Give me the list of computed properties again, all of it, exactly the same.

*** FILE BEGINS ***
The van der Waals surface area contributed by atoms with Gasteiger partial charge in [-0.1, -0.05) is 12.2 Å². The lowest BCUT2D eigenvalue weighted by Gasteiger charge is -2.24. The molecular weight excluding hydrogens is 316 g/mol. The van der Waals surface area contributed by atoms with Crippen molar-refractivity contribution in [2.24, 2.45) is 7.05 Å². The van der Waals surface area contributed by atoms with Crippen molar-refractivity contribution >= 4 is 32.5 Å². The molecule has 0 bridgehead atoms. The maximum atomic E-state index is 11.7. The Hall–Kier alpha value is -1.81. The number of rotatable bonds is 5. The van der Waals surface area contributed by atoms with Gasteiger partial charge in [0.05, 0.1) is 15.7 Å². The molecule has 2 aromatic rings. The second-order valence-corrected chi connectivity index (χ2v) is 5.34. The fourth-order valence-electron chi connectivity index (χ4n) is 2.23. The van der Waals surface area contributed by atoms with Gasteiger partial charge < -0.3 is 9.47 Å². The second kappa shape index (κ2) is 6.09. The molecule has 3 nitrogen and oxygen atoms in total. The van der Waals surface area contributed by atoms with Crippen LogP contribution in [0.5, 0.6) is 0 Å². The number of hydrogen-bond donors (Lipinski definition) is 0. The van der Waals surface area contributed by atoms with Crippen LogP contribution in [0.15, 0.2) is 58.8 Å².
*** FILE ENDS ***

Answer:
The van der Waals surface area contributed by atoms with Gasteiger partial charge in [-0.1, -0.05) is 12.2 Å². The lowest BCUT2D eigenvalue weighted by Gasteiger charge is -2.24. The molecular weight excluding hydrogens is 316 g/mol. The van der Waals surface area contributed by atoms with Crippen molar-refractivity contribution in [2.24, 2.45) is 7.05 Å². The van der Waals surface area contributed by atoms with Crippen molar-refractivity contribution >= 4 is 32.5 Å². The molecule has 0 bridgehead atoms. The maximum atomic E-state index is 11.7. The Hall–Kier alpha value is -1.81. The number of rotatable bonds is 5. The van der Waals surface area contributed by atoms with Gasteiger partial charge in [0.05, 0.1) is 15.7 Å². The molecule has 2 aromatic rings. The second-order valence-corrected chi connectivity index (χ2v) is 5.34. The fourth-order valence-electron chi connectivity index (χ4n) is 2.23. The van der Waals surface area contributed by atoms with Gasteiger partial charge < -0.3 is 9.47 Å². The second kappa shape index (κ2) is 6.09. The molecule has 3 nitrogen and oxygen atoms in total. The van der Waals surface area contributed by atoms with Crippen LogP contribution in [0.5, 0.6) is 0 Å². The number of hydrogen-bond donors (Lipinski definition) is 0. The van der Waals surface area contributed by atoms with Crippen LogP contribution in [0.15, 0.2) is 58.8 Å².